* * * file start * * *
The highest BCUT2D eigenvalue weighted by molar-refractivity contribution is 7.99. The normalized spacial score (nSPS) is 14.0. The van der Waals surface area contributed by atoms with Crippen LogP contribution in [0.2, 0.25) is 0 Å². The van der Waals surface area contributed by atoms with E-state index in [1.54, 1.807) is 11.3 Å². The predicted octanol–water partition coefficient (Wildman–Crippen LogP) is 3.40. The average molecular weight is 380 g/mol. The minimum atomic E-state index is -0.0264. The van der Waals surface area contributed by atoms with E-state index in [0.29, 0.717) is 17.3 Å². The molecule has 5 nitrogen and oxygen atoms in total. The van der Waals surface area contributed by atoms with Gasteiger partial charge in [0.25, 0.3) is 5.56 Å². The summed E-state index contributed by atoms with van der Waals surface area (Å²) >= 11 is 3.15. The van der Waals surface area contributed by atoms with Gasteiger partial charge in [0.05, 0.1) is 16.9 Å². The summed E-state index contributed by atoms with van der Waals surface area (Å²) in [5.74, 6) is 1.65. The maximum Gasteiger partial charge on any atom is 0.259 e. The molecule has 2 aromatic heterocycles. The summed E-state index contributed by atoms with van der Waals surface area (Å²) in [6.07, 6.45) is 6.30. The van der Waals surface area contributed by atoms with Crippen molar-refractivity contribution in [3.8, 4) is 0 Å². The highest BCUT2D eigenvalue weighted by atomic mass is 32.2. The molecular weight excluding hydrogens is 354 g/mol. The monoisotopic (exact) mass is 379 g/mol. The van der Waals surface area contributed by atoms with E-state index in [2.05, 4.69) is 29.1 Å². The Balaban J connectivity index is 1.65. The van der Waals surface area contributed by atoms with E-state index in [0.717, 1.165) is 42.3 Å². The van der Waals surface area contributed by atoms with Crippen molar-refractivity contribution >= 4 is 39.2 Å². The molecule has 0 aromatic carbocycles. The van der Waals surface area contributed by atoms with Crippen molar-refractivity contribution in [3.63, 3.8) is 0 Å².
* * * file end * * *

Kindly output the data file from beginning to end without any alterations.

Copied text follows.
The highest BCUT2D eigenvalue weighted by molar-refractivity contribution is 7.99. The normalized spacial score (nSPS) is 14.0. The van der Waals surface area contributed by atoms with Crippen LogP contribution in [0.2, 0.25) is 0 Å². The van der Waals surface area contributed by atoms with E-state index in [1.54, 1.807) is 11.3 Å². The predicted octanol–water partition coefficient (Wildman–Crippen LogP) is 3.40. The average molecular weight is 380 g/mol. The minimum atomic E-state index is -0.0264. The van der Waals surface area contributed by atoms with E-state index in [0.29, 0.717) is 17.3 Å². The molecule has 5 nitrogen and oxygen atoms in total. The van der Waals surface area contributed by atoms with Gasteiger partial charge in [0.25, 0.3) is 5.56 Å². The summed E-state index contributed by atoms with van der Waals surface area (Å²) >= 11 is 3.15. The van der Waals surface area contributed by atoms with Gasteiger partial charge in [0.05, 0.1) is 16.9 Å². The summed E-state index contributed by atoms with van der Waals surface area (Å²) in [5.74, 6) is 1.65. The maximum Gasteiger partial charge on any atom is 0.259 e. The molecule has 2 aromatic heterocycles. The summed E-state index contributed by atoms with van der Waals surface area (Å²) in [6.07, 6.45) is 6.30. The van der Waals surface area contributed by atoms with Crippen molar-refractivity contribution in [3.8, 4) is 0 Å². The highest BCUT2D eigenvalue weighted by atomic mass is 32.2. The molecular weight excluding hydrogens is 354 g/mol. The monoisotopic (exact) mass is 379 g/mol. The van der Waals surface area contributed by atoms with E-state index in [2.05, 4.69) is 29.1 Å². The Balaban J connectivity index is 1.65. The van der Waals surface area contributed by atoms with E-state index in [0.717, 1.165) is 42.3 Å². The van der Waals surface area contributed by atoms with Crippen molar-refractivity contribution >= 4 is 39.2 Å². The molecule has 0 aromatic carbocycles. The van der Waals surface area contributed by atoms with Crippen molar-refractivity contribution in [3.63, 3.8) is 0 Å².